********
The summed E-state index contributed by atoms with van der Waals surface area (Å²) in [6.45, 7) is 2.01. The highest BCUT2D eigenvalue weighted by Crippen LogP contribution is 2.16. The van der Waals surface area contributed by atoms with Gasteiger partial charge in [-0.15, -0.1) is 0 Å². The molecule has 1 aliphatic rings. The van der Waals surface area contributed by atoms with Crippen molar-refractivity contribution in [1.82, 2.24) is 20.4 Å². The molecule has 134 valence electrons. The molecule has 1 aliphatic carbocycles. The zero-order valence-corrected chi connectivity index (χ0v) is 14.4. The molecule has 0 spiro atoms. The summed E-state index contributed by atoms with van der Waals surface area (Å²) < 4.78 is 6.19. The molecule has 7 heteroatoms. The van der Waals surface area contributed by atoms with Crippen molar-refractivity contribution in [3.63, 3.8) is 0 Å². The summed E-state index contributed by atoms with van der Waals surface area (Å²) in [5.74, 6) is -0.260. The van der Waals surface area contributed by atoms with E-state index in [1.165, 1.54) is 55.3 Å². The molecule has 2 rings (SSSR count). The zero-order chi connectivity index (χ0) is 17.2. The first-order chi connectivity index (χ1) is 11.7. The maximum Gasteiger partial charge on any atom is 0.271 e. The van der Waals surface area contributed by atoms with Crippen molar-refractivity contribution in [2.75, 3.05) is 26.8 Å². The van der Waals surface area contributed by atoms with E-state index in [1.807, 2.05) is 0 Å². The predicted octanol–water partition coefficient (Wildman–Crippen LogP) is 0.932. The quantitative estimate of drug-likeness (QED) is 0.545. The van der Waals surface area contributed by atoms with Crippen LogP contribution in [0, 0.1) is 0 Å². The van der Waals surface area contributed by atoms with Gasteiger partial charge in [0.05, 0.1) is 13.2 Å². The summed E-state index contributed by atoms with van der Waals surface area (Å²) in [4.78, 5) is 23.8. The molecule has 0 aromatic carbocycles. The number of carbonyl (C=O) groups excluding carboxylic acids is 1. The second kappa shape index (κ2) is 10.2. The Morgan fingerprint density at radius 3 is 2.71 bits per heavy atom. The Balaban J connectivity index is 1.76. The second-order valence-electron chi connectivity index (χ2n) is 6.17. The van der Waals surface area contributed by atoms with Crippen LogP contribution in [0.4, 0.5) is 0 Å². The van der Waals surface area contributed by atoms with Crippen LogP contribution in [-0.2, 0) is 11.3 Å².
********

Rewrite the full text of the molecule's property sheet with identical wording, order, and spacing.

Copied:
The summed E-state index contributed by atoms with van der Waals surface area (Å²) in [6.45, 7) is 2.01. The highest BCUT2D eigenvalue weighted by Crippen LogP contribution is 2.16. The van der Waals surface area contributed by atoms with Gasteiger partial charge in [-0.15, -0.1) is 0 Å². The molecule has 1 aliphatic rings. The van der Waals surface area contributed by atoms with Crippen molar-refractivity contribution in [1.82, 2.24) is 20.4 Å². The molecule has 134 valence electrons. The molecule has 1 aliphatic carbocycles. The zero-order valence-corrected chi connectivity index (χ0v) is 14.4. The molecule has 0 spiro atoms. The summed E-state index contributed by atoms with van der Waals surface area (Å²) < 4.78 is 6.19. The molecule has 7 heteroatoms. The van der Waals surface area contributed by atoms with Crippen molar-refractivity contribution in [3.63, 3.8) is 0 Å². The summed E-state index contributed by atoms with van der Waals surface area (Å²) in [5.74, 6) is -0.260. The van der Waals surface area contributed by atoms with E-state index in [1.165, 1.54) is 55.3 Å². The molecule has 2 rings (SSSR count). The zero-order chi connectivity index (χ0) is 17.2. The first-order chi connectivity index (χ1) is 11.7. The maximum Gasteiger partial charge on any atom is 0.271 e. The van der Waals surface area contributed by atoms with Crippen molar-refractivity contribution in [2.75, 3.05) is 26.8 Å². The van der Waals surface area contributed by atoms with E-state index in [1.807, 2.05) is 0 Å². The predicted octanol–water partition coefficient (Wildman–Crippen LogP) is 0.932. The quantitative estimate of drug-likeness (QED) is 0.545. The van der Waals surface area contributed by atoms with Crippen LogP contribution in [0, 0.1) is 0 Å². The van der Waals surface area contributed by atoms with Gasteiger partial charge in [0.05, 0.1) is 13.2 Å². The summed E-state index contributed by atoms with van der Waals surface area (Å²) in [4.78, 5) is 23.8. The molecule has 0 aromatic carbocycles. The number of carbonyl (C=O) groups excluding carboxylic acids is 1. The second kappa shape index (κ2) is 10.2. The Morgan fingerprint density at radius 3 is 2.71 bits per heavy atom. The Balaban J connectivity index is 1.76. The second-order valence-electron chi connectivity index (χ2n) is 6.17. The van der Waals surface area contributed by atoms with Crippen LogP contribution in [0.4, 0.5) is 0 Å². The van der Waals surface area contributed by atoms with Crippen LogP contribution in [-0.2, 0) is 11.3 Å².